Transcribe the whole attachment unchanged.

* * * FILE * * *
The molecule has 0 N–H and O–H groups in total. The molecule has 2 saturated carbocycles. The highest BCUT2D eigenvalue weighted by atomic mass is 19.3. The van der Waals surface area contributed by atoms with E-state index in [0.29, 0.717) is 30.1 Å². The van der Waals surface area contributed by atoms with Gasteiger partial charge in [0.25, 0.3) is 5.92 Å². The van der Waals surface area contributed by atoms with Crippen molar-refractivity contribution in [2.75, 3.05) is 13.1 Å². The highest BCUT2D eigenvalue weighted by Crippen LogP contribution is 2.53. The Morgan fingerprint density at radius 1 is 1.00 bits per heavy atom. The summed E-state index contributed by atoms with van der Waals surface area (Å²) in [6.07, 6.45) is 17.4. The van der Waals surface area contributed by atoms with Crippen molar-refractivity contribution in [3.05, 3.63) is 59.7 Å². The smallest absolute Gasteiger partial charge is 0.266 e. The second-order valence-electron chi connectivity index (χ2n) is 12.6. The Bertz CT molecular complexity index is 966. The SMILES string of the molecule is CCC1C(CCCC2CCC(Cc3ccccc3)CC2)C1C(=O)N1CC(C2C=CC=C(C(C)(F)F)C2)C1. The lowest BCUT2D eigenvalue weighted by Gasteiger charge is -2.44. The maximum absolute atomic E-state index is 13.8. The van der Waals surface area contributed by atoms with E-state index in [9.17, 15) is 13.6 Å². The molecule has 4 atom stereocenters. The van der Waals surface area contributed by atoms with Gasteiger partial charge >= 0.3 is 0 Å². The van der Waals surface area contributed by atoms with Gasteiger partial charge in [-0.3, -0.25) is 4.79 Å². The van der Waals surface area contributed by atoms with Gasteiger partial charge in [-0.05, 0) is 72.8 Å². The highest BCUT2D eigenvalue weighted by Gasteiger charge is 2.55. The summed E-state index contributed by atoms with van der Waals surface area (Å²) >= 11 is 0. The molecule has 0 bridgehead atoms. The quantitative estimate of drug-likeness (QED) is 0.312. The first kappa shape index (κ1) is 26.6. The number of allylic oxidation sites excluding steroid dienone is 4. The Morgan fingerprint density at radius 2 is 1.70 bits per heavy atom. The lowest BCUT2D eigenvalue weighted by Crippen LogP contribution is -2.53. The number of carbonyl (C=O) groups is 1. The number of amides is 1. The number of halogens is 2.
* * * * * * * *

The molecule has 0 N–H and O–H groups in total. The molecule has 2 saturated carbocycles. The highest BCUT2D eigenvalue weighted by atomic mass is 19.3. The van der Waals surface area contributed by atoms with E-state index in [0.29, 0.717) is 30.1 Å². The van der Waals surface area contributed by atoms with Gasteiger partial charge in [0.25, 0.3) is 5.92 Å². The van der Waals surface area contributed by atoms with Crippen molar-refractivity contribution in [2.75, 3.05) is 13.1 Å². The highest BCUT2D eigenvalue weighted by Crippen LogP contribution is 2.53. The Morgan fingerprint density at radius 1 is 1.00 bits per heavy atom. The summed E-state index contributed by atoms with van der Waals surface area (Å²) in [6.07, 6.45) is 17.4. The van der Waals surface area contributed by atoms with Crippen molar-refractivity contribution in [3.05, 3.63) is 59.7 Å². The smallest absolute Gasteiger partial charge is 0.266 e. The second-order valence-electron chi connectivity index (χ2n) is 12.6. The Bertz CT molecular complexity index is 966. The SMILES string of the molecule is CCC1C(CCCC2CCC(Cc3ccccc3)CC2)C1C(=O)N1CC(C2C=CC=C(C(C)(F)F)C2)C1. The lowest BCUT2D eigenvalue weighted by Gasteiger charge is -2.44. The maximum absolute atomic E-state index is 13.8. The van der Waals surface area contributed by atoms with E-state index in [9.17, 15) is 13.6 Å². The molecule has 4 atom stereocenters. The van der Waals surface area contributed by atoms with Gasteiger partial charge >= 0.3 is 0 Å². The van der Waals surface area contributed by atoms with Gasteiger partial charge in [-0.3, -0.25) is 4.79 Å². The van der Waals surface area contributed by atoms with Gasteiger partial charge in [-0.05, 0) is 72.8 Å². The highest BCUT2D eigenvalue weighted by Gasteiger charge is 2.55. The summed E-state index contributed by atoms with van der Waals surface area (Å²) >= 11 is 0. The molecule has 0 bridgehead atoms. The quantitative estimate of drug-likeness (QED) is 0.312. The first kappa shape index (κ1) is 26.6. The number of allylic oxidation sites excluding steroid dienone is 4. The Morgan fingerprint density at radius 2 is 1.70 bits per heavy atom. The lowest BCUT2D eigenvalue weighted by Crippen LogP contribution is -2.53. The number of carbonyl (C=O) groups is 1. The number of amides is 1. The number of halogens is 2.